5 p.m.: Dan Stuart at Waterloo Records. The expatriate rocker, who’s lived in Mexico for the last eight years, kicked off a weeklong “tour of Austin” to celebrate “The Unfortunate Demise of Marlowe Billings,” an album accompanied by a book of the same name. Remembering Waterloo’s smaller store when he lived nearby in 1990, Stuart mused, “Things change. Not all of it is bad!”

Focusing on songs from the new record such as “Here Comes My Boy” and “The Day William Holden Died,” Stuart also threw fans of his 1980s band Green on Red a bone at the end with a sweet solo acoustic version of “Time Ain’t Nothing.” There’s seven more chances to catch him around town in the next six days, starting Saturday night at Opal Divine’s Austin Grill.

READ MORE: Songwriter Dan Stuart embarks on a ‘tour of Austin’

6:45 p.m.: Rosie Flores Revue at C-Boy’s. The South Congress outpost of the Continental Club empire is big on weekly residencies, and a new addition is this Friday happy-hour show featuring longtime local guitarist and singer Flores with a terrific five-piece backing crew.

A master of many American roots styles ranging from country to blues to jazz and beyond, Flores is a natural bandleader. A solid crowd for an early-evening show soaked in the welcome air-conditioning as sunlight streaked through the windows at the front of the club, which had another fine show on tap after dark with the Texas Gentlemen.

Bruce Robison performs at Threadgill’s South on Friday, July 20, 2018. Peter Blackstock/American-Statesman

7:15 p.m.: Christy Hays and Bruce Robison at Threadgill’s. We don’t often stay for more than one act in these evening musical smorgasbords, but the bill for KUTX’s “Back to the Garden” series inspired a longer stay. The beer garden wasn’t as sweltering as you might think on a day like this, thanks to plentiful shade.

Hays, who’s split her time between here and Montana the past couple of years, played many of the songs on her acclaimed new record “River Swimmer.” She also wrote a song on the latest record from Robison, who delighted the crowd with favorites such as “Desperately” (a country chart-topper for George Strait co-written with Monte Warden) and the only-in-Austin anthem “What Would Willie Do?”

READ MORE: Bruce Robison looks toward the future of music with ‘The Next Waltz’

9:15 p.m.: Kevin Galloway at Cactus Cafe. For a decade, native Texan Galloway fronted the roots-rock band Uncle Lucius, a solid draw across the state with several albums to their credit. He’s moving to a new phase with “The Change,” his first solo record, due out in early August.

The Cactus show served as a full showcase for the new material, as Galloway played “The Change” from start to finish. It’s a fine record that benefits from a strong supporting cast, many of whom accompanied him at this show, including his former Uncle Lucius bandmate John Grossman on keyboards, ace pedal steel player Kim Deschamps, and guitarist Doug Strahan (whose own band, the Good Neighbors, opened the show.)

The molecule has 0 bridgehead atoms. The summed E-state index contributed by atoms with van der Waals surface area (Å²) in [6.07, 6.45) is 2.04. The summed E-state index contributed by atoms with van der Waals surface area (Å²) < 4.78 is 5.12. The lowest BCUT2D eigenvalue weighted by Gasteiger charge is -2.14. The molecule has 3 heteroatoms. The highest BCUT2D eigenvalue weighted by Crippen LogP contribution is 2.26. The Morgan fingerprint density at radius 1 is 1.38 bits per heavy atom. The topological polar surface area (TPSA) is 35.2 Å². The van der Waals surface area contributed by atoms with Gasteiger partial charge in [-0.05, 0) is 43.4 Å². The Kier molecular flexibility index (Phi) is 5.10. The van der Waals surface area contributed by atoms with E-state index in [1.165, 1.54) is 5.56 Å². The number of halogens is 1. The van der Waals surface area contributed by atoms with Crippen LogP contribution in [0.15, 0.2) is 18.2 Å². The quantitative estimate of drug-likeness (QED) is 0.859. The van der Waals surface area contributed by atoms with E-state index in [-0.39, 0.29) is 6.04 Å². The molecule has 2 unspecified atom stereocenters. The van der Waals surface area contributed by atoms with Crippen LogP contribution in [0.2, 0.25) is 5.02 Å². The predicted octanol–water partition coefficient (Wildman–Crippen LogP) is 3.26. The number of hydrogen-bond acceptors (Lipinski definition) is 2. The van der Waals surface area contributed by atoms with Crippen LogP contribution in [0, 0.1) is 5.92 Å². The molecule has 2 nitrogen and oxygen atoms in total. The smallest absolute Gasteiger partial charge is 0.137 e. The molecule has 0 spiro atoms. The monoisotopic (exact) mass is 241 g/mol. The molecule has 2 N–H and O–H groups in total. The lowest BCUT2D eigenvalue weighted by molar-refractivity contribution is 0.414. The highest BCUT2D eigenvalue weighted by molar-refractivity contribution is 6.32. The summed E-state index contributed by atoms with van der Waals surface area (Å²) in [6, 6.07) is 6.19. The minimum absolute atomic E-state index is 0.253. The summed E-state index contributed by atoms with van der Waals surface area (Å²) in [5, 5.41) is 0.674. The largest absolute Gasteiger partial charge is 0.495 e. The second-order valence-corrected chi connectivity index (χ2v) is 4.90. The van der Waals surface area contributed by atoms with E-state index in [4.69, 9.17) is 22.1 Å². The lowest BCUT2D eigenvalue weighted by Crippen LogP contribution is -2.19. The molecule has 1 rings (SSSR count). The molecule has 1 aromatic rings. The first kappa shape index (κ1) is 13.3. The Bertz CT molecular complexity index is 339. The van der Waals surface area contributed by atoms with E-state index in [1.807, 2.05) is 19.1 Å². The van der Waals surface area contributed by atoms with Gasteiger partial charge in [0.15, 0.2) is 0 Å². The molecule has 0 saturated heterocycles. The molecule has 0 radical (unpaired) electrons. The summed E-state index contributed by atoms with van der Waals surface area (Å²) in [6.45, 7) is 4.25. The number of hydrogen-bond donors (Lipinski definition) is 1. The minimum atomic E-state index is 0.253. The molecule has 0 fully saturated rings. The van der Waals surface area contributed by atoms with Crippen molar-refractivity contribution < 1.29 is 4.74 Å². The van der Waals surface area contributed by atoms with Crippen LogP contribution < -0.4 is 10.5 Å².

A full house at Antone’s for Los Texmaniacs and friends on Friday, July 20, 2018. Peter Blackstock/American-Statesman

10:45 p.m.: Los Texmaniacs with Flaco Jimenez at Antone’s. We’re well into the monthlong 43rd-anniversary celebration for Austin’s home of the blues now. One of the coolest things about Antone’s is that while its focus is blues, the club reaches well beyond those bounds too. This night was a prime example, with some of the best border-crossing Tex-Mex sounds to be found anywhere.

Max Baca’s renowned Texmaniacs crew anchored the evening, with Grammy-winning accordion great Jimenez coming out to join them shortly after we arrived. They ran through familiar tunes such as the Don Gibson country classic “Oh Lonesome Me” and the Mavericks’ rousing “All You Ever Do Is Bring Me Down.” We departed before the scheduled appearance of Jimenez’s Texas Tornados bandmate Augie Meyers, but there’s no doubt the party went on well past midnight. And it continues Saturday with a bang-up show featuring C.J. Chenier plus Christone “Kingfish” Ingram.

READ MORE: Get the blues while it’s hot at Antone’s anniversary bash

Hot Summer Nights: 13 fantastic free shows for your midsummer rocking

Find your new favorite local band when the second edition of Hot Summer Nights, the Free Week in July music series, takes over the Red River Cultural District next week. Venues throughout the district will host no-cover shows all weekend. Here are thirteen top picks to choose from, and you can find the full listings here.

Thursday, July 26

Lindsey Mackin of Annabelle Chairlegs at ACL Fest 2017. TINA PHAN / FOR AMERICAN-STATESMAN

Holy Wave, Annabelle Chairlegs at Barracuda outside. “Adult Fear,” the fourth full-length from Austin-via-El Paso psych rock specialists, Holy Wave, floats by like a hazy summer daydream. It’s the perfect sweaty July night soundtrack. Annabelle Chairlegs, fronted by hair-whipping guitar shredder Lindsey Mackin, takes a harder approach to psych rock, liberally indulging in grunge riffs. 8 p.m. doors. 611 E. Seventh St. More info

Emily Wolfe, Quiet Company at Mohawk. Oh, it’s guitar rock you want? Don’t let the candy coating on her vocals fool you: Emily Wolfe wrangles a gutsy riff with the best of them. And Quiet Company packed muscular chords aplenty onto their wistful 2017 EP, “Your Husband, The Ghost.” The loaded bill for this kick-off event also includes Think No Think, Darkbird and Chakra Khan. 6:30 p.m. doors. 912 Red River St. More info